The Reserve Bank of Australia (RBA) holds its August policy meeting on Tuesday and is considered almost certain to cut rates a quarter point to 2.5 percent, bringing this easing cycle to 225 basis points spread over 21 months.
(Read More: How low must the Aussie go before the RBA backs off?)
Market rates have already baked in another move to 2.25 percent by Christmas and there's no hint of a tightening priced in for at least the next two years.
"2014 will be a long year for the economy and a cash rate even lower than our 2.25 percent forecast is now a distinct possibility," said Alan Oster, group chief economist at National Australia Bank.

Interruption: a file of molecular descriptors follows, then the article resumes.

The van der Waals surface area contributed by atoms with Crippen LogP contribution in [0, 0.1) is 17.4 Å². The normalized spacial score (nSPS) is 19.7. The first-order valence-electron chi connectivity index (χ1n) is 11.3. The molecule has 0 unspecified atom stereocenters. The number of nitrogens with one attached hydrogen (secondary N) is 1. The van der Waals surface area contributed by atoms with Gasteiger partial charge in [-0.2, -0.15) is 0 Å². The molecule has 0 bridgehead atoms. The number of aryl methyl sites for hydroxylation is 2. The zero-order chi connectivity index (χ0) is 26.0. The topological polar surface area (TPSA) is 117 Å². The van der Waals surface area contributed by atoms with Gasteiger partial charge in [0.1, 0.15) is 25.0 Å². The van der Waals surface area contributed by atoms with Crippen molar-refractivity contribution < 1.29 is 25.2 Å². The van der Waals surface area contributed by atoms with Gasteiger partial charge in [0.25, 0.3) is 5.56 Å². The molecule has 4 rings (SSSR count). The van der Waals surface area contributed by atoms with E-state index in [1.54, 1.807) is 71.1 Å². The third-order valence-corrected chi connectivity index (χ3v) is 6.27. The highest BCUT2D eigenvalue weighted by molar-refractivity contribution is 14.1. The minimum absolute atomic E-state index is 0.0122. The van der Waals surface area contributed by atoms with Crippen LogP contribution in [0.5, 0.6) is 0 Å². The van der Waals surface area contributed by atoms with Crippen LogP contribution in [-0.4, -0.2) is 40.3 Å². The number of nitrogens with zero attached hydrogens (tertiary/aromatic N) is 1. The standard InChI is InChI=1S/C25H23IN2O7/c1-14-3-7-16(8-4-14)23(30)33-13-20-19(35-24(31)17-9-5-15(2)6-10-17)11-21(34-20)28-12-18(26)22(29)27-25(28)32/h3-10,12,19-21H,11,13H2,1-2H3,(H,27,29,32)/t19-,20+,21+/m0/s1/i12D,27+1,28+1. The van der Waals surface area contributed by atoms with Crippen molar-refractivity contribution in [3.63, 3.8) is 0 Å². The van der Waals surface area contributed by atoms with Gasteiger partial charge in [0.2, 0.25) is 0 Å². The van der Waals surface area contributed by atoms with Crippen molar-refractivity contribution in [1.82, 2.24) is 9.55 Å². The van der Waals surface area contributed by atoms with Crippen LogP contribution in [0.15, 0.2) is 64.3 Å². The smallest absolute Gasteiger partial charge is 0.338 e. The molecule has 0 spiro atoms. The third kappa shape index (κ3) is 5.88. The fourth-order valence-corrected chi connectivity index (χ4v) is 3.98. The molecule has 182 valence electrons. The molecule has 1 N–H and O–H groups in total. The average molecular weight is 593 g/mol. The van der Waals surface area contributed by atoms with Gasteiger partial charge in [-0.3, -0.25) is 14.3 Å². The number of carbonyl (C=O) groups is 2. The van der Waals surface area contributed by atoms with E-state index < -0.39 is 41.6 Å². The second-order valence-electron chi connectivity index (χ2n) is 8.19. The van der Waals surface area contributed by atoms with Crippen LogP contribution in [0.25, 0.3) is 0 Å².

That outlook has been clearly reflected in government bond yields, with the cost of borrowing out for one year hitting an all-time low of 2.24 percent on Monday. Even two- three- and four-year yields are under the cash rate.
In large part, Australia is a victim of its own good fortune. Its embarrassment of natural resources were just what China needed to fuel its growth miracle leading to a truly massive boom in mining.
As a result, mining investment has quadrupled as a share of the economy but now looks to have peaked. Having risen so rapidly the risk is that spending could fall quite sharply from quarter to quarter, taking chunks out of economic growth.